The Ikotoilet is an innovative solution to the growing environmental sanitation problem in Africa. It is based on an enterprise model by a company named Ecotact, which includes both sanitation facilities in urban and low income settlements. Operating on a Build-Operate-Transfer (BOT) basis, this initiative extends from offering sanitation services to a range of complimentary business services such as kiosks and barber shops. These income generating activities provide employment and create healthier surroundings for the people of Kenya.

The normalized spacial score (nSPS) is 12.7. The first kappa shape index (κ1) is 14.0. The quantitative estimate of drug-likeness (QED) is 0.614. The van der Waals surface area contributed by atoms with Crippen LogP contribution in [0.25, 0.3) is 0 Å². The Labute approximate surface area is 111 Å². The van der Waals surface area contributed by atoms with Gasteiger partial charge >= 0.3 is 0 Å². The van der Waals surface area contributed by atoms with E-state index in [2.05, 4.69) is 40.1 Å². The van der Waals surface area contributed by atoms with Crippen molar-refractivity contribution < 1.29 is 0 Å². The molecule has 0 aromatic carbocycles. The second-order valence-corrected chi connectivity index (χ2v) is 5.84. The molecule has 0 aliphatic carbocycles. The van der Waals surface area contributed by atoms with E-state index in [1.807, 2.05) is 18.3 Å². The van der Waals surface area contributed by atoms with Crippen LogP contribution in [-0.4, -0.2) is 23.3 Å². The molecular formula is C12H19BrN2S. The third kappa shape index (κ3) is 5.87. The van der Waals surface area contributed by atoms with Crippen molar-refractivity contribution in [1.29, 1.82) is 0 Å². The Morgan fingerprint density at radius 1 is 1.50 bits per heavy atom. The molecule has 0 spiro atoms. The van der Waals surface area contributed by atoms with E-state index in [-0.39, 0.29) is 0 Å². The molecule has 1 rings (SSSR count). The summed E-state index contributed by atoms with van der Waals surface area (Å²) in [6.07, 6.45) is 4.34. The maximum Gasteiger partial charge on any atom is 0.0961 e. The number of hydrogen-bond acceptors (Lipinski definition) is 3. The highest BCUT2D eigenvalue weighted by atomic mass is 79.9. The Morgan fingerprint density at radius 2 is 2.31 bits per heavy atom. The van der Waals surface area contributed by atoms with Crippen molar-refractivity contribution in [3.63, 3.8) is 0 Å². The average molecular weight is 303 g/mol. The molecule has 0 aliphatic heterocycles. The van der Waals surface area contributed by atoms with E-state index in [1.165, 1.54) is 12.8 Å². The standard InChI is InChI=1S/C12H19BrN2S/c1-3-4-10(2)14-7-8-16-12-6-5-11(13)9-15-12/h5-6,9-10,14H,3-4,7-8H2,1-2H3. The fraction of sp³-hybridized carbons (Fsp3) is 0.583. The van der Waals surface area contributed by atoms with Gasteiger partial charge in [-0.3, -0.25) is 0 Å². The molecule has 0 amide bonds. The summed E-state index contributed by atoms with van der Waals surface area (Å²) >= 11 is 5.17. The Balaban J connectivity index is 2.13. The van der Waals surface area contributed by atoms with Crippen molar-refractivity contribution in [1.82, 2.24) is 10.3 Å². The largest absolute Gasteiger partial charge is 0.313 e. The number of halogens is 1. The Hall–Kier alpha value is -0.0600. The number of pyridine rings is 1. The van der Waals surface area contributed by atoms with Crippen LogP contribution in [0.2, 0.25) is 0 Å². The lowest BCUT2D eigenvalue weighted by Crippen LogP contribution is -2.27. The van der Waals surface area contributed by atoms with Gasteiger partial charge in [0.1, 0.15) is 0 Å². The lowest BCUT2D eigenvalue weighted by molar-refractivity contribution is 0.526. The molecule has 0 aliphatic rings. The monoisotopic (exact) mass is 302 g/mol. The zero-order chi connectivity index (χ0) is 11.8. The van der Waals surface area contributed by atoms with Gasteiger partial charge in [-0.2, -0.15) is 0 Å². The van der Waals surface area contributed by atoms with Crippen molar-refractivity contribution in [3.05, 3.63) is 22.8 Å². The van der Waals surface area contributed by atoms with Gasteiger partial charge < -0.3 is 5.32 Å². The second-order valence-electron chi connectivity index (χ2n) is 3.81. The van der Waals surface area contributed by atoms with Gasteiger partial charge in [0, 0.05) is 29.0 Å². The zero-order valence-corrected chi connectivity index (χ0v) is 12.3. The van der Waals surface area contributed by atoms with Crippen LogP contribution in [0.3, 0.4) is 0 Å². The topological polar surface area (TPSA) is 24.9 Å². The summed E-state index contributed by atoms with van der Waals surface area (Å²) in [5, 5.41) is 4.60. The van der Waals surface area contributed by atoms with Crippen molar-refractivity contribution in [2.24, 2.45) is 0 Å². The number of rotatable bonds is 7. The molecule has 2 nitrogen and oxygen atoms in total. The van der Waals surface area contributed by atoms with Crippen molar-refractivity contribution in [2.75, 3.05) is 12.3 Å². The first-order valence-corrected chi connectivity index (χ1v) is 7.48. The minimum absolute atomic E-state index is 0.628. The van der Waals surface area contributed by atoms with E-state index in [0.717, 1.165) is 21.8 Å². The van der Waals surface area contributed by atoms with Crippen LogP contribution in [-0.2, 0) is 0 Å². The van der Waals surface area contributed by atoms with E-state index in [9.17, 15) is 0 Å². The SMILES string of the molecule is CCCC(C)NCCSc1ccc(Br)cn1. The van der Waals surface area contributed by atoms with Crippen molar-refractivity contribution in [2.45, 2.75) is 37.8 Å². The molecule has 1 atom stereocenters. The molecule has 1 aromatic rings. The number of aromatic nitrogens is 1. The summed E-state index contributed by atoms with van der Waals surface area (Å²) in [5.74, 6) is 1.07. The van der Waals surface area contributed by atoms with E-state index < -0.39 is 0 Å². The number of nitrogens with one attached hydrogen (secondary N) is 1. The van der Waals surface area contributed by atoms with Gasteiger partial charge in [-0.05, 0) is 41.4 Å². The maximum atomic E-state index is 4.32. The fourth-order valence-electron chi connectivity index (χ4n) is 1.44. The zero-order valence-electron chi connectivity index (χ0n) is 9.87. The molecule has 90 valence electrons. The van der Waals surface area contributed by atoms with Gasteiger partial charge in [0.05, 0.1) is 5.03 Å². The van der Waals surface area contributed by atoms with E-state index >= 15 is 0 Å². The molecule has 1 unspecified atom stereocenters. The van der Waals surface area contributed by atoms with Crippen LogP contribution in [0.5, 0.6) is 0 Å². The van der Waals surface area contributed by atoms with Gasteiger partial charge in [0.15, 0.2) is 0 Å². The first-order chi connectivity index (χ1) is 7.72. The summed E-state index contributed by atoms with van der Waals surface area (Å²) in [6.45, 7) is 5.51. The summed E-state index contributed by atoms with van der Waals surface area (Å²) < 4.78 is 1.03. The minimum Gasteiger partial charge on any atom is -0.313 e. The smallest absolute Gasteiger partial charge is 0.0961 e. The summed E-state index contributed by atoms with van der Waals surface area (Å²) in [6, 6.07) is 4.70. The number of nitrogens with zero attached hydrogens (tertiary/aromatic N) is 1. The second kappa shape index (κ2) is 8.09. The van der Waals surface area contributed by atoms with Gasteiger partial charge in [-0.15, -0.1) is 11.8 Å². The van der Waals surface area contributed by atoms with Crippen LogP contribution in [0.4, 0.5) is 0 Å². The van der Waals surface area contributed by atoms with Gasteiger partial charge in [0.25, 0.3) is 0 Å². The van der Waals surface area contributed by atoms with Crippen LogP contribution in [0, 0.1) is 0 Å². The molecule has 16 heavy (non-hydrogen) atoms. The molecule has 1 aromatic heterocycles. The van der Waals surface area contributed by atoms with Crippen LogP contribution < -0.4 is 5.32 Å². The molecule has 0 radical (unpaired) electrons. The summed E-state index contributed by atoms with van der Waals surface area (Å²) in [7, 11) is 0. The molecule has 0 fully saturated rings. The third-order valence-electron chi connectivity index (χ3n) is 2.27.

As a whole, Kenya has experienced a rapid population increase since 1950 from 6.07 million to 41.07 million in 2011. In Nairobi, 65% of the urban population resides in slums, occupying barely 5% of the city’s residential land. This reflects the added pressure on a set of already scarce resources, especially those regarding basic services. Investment by the government in public sanitation facilities in Nairobi has been almost inexistent for the past 30 years and as a result, toilets have been characterized by overcrowding and poor maintenance, with low lighting, inaccessible and unhygienic conditions and a general lack of privacy and security.These problems were not being addressed by neither local governments, municipalities nor even NGOs and as a consequence, adequate resources were not assigned to the sector. In some areas such as the Mathare slum, bush and outcrop as well as pronounced slopes provided favourable conditions for open defecation and due to the absence of better alternatives; this was seen to be a prominent practice among slum residents. Since waste collection services were lacking in the area, land and water contamination posed a hazard to public health.
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